I also like to buy bulk berries and freeze them for smoothies. I can buy a case of strawberries for under $10 and usually get three gallon bags full for the freezer. These bags of fruit run $12 per gallon for organic frozen berries at the store so by taking a little extra time to do it myself I am saving approximately $26. If you can just knock a few things off your frozen foods list you can save quickly and you will be eating healthier to boot. Other ways we like to fill the freezer are by making double batches of pancakes or enchiladas.

Home Style Egg Rolls
1 package large Won ton Wrappers
1/2 head of cabbage
1/2 medium onion
2 cloves garlic
1 teaspoon minced ginger
2 peeled carrots
1 Tablespoon Soy Sauce
2 stalks celery
1 egg
The trick to a great egg roll is in chopping the vegetables evenly and preferable a good chop that will wrap well. I like to precook my mixture to control the moisture content but we actually had some egg rolls at the local Asian festival that were made with uncooked cabbage and they tasted great. My point is this is kind of a no fail recipe in that you can try it and it will taste good and then you can adjust it to taste for the next time. Once I have chopped my veggies I cook them down in a little oil and let them cool. In a small bowl I mix a little bit of water with the egg and set aside. As you stuff and roll each egg roll you will want to seal them shut with the egg mixture. I oil a cookie sheet and place the egg rolls about 2 inches apart as I get the rolled. Don't put them too close to each other or they will steam instead of crisp. Once you have a pan full, brush each egg roll with the egg mixture and then back until slightly crispy turning once; 375 degree oven. I freeze them in gallon Zip Locks in one row and then reheat in the oven at 375 for about 15 to 20 minutes. Sometimes in the summer we will reheat on the grill and they are great that way too. If you would like a variation you can add cooked organic sausage or chicken and we have also tried them with shredded cheese and they were yummy.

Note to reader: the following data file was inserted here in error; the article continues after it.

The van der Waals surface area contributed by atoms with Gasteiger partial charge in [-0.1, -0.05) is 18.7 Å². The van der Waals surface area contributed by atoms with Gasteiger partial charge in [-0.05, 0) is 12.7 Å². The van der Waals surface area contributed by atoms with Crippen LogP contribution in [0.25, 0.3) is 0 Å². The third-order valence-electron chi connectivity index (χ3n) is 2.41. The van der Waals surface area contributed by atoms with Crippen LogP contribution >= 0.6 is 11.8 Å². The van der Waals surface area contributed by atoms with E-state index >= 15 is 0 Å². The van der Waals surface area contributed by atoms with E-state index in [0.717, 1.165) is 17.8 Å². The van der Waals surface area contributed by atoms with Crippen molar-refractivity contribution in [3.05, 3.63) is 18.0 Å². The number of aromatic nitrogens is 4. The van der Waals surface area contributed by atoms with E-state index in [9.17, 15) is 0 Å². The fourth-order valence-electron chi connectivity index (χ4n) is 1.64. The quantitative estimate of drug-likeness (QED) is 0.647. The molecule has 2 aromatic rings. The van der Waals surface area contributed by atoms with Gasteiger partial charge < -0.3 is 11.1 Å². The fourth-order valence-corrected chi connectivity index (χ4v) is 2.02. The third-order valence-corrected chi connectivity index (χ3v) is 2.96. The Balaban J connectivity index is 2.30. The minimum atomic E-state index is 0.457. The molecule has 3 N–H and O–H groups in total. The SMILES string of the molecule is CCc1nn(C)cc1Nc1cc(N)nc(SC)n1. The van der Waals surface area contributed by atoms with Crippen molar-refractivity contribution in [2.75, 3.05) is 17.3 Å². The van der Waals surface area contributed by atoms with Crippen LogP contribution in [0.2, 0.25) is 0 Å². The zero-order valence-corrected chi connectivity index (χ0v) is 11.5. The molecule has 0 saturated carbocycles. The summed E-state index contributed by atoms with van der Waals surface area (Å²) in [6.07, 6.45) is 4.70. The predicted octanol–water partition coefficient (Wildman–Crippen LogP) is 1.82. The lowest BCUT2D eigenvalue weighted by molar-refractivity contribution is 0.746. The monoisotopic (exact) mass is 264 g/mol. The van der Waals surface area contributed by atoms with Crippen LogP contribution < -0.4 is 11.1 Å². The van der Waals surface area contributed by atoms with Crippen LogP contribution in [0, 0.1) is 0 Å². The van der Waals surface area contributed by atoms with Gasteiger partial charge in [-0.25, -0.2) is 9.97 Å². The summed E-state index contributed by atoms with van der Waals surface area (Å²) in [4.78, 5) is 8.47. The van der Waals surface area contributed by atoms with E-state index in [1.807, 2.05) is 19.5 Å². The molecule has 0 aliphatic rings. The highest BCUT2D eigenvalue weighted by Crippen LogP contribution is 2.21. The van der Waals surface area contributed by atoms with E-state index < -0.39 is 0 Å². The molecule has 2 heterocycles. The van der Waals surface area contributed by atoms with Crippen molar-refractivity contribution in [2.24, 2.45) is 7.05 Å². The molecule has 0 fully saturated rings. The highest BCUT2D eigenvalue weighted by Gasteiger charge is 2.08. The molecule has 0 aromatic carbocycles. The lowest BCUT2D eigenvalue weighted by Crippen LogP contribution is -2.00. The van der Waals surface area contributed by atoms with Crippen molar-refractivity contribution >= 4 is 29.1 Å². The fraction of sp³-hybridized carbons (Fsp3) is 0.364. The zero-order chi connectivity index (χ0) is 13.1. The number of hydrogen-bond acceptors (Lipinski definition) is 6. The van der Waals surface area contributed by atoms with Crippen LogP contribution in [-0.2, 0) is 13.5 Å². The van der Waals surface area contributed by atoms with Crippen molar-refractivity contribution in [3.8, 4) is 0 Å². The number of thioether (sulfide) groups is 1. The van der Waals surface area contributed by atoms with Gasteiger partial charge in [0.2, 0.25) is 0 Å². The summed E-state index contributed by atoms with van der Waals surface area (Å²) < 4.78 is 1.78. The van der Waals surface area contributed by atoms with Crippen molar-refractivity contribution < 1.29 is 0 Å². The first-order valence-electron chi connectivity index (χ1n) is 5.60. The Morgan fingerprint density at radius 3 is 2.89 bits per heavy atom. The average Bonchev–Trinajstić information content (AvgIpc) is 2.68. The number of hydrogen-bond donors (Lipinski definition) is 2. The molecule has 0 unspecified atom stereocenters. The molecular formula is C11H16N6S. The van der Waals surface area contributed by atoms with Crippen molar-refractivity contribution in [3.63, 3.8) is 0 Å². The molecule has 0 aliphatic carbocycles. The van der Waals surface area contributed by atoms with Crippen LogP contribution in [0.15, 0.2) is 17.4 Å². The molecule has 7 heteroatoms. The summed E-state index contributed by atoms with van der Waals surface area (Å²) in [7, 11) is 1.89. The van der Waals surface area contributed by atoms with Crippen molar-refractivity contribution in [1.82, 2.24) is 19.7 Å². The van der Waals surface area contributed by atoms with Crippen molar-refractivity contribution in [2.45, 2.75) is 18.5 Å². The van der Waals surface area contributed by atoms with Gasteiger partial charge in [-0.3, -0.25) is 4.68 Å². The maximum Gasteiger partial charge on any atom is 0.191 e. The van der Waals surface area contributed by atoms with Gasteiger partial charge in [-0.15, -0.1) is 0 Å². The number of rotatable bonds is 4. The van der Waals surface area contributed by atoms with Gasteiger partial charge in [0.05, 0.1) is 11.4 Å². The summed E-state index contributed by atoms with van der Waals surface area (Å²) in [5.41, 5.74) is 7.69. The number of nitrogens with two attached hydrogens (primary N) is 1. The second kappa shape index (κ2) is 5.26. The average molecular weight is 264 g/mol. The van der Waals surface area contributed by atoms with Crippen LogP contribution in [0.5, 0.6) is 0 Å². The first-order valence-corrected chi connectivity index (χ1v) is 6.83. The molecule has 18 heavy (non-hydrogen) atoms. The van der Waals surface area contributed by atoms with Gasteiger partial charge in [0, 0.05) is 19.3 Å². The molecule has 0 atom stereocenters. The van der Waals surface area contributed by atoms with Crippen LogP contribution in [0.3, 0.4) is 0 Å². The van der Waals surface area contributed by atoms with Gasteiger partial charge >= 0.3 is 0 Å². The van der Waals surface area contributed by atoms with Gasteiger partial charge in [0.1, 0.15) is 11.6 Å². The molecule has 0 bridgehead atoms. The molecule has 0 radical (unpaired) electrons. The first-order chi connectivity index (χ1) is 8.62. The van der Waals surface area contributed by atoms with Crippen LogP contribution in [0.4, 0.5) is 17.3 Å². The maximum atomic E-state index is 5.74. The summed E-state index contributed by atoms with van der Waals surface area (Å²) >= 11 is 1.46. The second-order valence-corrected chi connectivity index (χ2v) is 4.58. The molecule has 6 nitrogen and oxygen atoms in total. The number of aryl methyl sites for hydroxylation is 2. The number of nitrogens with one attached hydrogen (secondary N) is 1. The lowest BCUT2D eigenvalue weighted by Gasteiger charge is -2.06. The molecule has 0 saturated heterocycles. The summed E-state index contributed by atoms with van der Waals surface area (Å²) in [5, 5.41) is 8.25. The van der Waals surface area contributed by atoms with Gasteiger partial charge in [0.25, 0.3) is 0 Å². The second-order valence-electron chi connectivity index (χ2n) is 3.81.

Read how to Make Your Own Organic Chicken Nuggets and how to make pizza crust.

Friday, August 2, 2013

Remodeling a House and Staying in Budget

Saving on Remodeling
Planning Ahead to Stay on Budget

My husband and I owned a home remodeling business for several years and we just finished remodeling our own personal home. We have remodeled two personal residences and while the first home was a money pit this second home has been a joy to buy, remodel and live in. I wanted to share what we have learned.

Get the Right Loan

If you can go with the first time FHA homebuyer loans, then that is by far the best way to go. In fact, I recommend waiting to buy until you qualify for one of these mortgage options. FHA has a special category for remodeling with a great rate. We were about to roll our remodel into our FHA mortgage and we still got a great rate that is assumable to boot. We still came out ahead on the value of our home because the FHA guidelines are in place to ensure it. I believe there might be a similar loan product for those of you who are looking at refinancing your home mortgage and rolling the remodel in. Of course you have to discuss this with a good mortgage officer. I recommend finding someone from a trusted friend.

On the Right Foot with the Contractor

FHA Financing makes it easy to get off on the right foot because you have to get approval from the mortgage company to uses the contractor. Once your contractor has been approved, make sure you get an itemized list of repairs that are going to be covered, this will help keep surprise costs to a minimum.

If It Isn't Broke Don't Fix It